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Hard Work Pays, Even for Preschoolers

hard workEncouraging a work ethic in your very young child may be more possible than you think. You can educate them in small ways about hard work, what the rewards are, and how to love their jobs. If you start small, you will be better able to parent them through the tougher financial questions later in life. Read more about it in Make Your Kid a Money Genius (Even If You’re Not).

Doing chores and hard work is part of life. Back in the days when most families lived on farms, chores weren’t negotiable—the work had to get done, and there was no one else to do it. But today, research shows, most American kids aren’t expected to do much housework. Blame technology, fast-food culture, longer school days, overindulged children in tiaras—pick your theory. Before you decide it’s not worth your kid’s time to have him bring his plate to the sink, consider this: A University of Minnesota study that tracked kids from preschool age through their midtwenties showed that one predictor of achieving important milestones, including getting a degree and starting a career, was whether they participated in household chores when they were small.

The good news: It’s easy to get kids as young as 18 months to do simple chores. If you’ve ever washed the dishes or dusted in front of a toddler, you’ve no doubt seen him try to join in on the “fun.” Take advantage of this (sadly) fleeting attitude. Assign him a simple task like putting away his shoes or hanging up his coat (place the hooks low enough), make sure he sticks to it every day, and praise him when he does it without prompting. When possible, invite him to help you with harder tasks, such as drying a few (plastic) dishes or helping to sort the recycling. Be okay with imperfection. The goal here is to make the chores part of his routine, not to have a spotless house.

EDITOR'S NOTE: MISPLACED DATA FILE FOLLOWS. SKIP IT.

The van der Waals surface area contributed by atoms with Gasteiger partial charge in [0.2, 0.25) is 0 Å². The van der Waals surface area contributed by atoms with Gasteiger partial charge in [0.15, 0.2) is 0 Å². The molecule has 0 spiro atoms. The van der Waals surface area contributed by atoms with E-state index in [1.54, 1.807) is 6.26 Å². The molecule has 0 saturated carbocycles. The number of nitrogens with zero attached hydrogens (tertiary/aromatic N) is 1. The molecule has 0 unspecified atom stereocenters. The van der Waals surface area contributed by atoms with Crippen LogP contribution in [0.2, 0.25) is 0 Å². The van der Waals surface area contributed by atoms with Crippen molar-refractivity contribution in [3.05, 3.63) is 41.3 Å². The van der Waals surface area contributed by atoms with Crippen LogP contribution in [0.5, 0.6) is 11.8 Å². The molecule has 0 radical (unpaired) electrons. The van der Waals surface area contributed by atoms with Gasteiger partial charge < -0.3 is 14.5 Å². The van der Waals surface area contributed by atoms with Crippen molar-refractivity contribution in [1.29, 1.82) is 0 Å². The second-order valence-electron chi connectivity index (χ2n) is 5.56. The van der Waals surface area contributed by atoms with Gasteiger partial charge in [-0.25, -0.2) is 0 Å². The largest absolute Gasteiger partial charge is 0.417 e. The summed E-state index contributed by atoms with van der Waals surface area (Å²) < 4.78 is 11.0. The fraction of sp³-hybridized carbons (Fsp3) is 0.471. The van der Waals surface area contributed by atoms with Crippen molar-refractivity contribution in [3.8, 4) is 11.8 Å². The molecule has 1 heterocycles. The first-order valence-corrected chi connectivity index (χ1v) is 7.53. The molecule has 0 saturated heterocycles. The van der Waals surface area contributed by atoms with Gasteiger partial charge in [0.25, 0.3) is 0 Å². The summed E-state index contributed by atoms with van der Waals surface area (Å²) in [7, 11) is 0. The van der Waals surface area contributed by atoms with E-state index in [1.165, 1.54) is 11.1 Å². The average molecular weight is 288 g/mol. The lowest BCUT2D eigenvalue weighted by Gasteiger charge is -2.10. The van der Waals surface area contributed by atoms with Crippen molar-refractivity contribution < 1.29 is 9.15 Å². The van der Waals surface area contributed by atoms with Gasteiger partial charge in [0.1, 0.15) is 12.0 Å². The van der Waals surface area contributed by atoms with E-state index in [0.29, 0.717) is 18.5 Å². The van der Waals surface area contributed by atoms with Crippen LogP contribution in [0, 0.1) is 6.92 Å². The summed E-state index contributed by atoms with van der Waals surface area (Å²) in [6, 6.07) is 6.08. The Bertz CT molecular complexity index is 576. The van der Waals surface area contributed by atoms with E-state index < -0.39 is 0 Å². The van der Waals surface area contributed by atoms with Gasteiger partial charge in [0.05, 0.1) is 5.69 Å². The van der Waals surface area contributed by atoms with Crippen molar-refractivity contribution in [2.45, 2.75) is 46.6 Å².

You make money by working. When my friend Melinda was little, she thought her dad’s job was to read the newspaper, since he left for work every morning carrying one under his arm. (He was a middle school guidance counselor.) Small children don’t understand intuitively what a job is, or the connection between going to work and earning money. And though you might tell your kid that you are paid to work—and say that your job brings home the bacon to buy all the stuff he has—it’s more effective if you can show him.

If possible, take your child to work one day, or even just swing by your workplace over the weekend and show your kid your office/desk/workroom. Let him play with the tape dispenser and twirl in a swivel chair. Give him a clear, simple explanation of your job, tell him that you receive money to do it, and repeat the message that your work allows you to pay for his home, food, and toys. Most very young children can understand complicated jobs if you explain them at the proper level. I know a mom who’s an online community manager for big companies, helping to ensure that customer talk on message boards is civil and that representatives reach out to customers with support issues. When asked what his mother does for a living, her four-year-old son says, “My mom takes bad words off the Internet!”

It’s good to have a job and even better to have a job you love. One of the best pieces of advice I got when my son was really little was from his nursery school teacher, who told parents to pretend that we liked bugs and worms. The reason: My son’s class was doing an earth science unit, and she had found that almost all kids love to dig and play with the dirt. That is, until, at pickup time, their parents scream, “Ewwwww, worms are gross!”—which often squashes their interest in biology.

Kids get many of their early ideas and prejudices from us. So how you feel about your own hard work — and how you talk about it in front of your kid—affects how she views work in general. If you enjoy your job, say so. Even if you don’t love your job, you can probably say that you love having one. It’s important to relay the idea that a job is something to take pride in.

Encouraging hard work and financial independence should be a running theme throughout the life of your child. Before you know it, it’s time to talk to them about paying for college.

Beth Kobliner is a personal finance commentator, journalist, and the author of the New York Times bestseller Get a Financial Life. She’s currently writing a new book for parents, Make Your Kids a Money Genius (Even If You’re Not). Beth was recently appointed by President Obama to the President’s Advisory Council on Financial Capability for Young Americans, a new bipartisan committee dedicated to increasing the financial know-how of kids of all ages and economic backgrounds. As a member of the last Council, she spearheaded the creation of the national initiative Money as You Grow.

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